Begin your visit by acclimating the family with a leisurely walk along West Cliff Drive, the 2.5-mile path that follows the ocean from Natural Bridges State Beach (www.santacruzstateparks.org/parks/natbridges/), renowned for its yearly migration of monarch butterflies (best seen in November), down to the Santa Cruz Boardwalk (www.beachboardwalk.com), a 102-year-old amusement park. You can walk or rent a bike and ride West Cliff, but be on the lookout for dolphins, otters and, depending when you go, whales.
And, of course, don’t miss the surfers – especially once you get to the lighthouse at Steamer’s Lane, one of the most famous surfing spots in the world. The lighthouse doubles as a surfing museum and you can see vintage surf boards and other memorabilia for a nominal fee. At the Boardwalk, take a spin on the 1911 Carousel, a national historic landmark, and try your luck throwing a ring in the clown’s mouth. Then go for broke on the 1924 Giant Dipper wooden roller coaster, another national historic landmark.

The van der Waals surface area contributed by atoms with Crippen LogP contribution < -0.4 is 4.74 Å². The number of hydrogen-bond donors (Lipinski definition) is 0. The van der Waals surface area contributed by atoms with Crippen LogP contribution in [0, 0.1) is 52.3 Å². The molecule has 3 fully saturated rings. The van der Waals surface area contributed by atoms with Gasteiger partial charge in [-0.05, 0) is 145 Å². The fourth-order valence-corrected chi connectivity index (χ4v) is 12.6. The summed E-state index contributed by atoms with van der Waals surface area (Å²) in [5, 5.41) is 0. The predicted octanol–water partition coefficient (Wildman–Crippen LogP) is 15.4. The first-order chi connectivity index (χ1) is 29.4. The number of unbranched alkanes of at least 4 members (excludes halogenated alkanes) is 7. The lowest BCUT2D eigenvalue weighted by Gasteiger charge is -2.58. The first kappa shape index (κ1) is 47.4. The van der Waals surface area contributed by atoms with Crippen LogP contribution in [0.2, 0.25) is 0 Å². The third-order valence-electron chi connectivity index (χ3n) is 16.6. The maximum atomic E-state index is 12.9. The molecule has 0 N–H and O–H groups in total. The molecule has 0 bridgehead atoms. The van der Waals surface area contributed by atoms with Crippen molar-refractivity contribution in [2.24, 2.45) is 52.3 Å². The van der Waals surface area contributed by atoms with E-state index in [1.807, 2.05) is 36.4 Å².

For a late lunch, head over to the Municipal Wharf and check out Riva’s Fish House, a local favorite. Make sure you get a table by the window, so that you can watch the pelicans nose-dive into the ocean. Next, head downtown and meander through the shopping district, stopping in one-of-a-kind stores like Annie Glass (www.annieglass.com) to see the handmade glass table art (well, maybe not if you’ve got little kids in tow) or Bookshop Santa Cruz (www.bookshopsantacruz.com), one of the best independent bookstores in the country. Here you can burrow into a cozy armchair and browse through selections from the fabulous children’s literature section.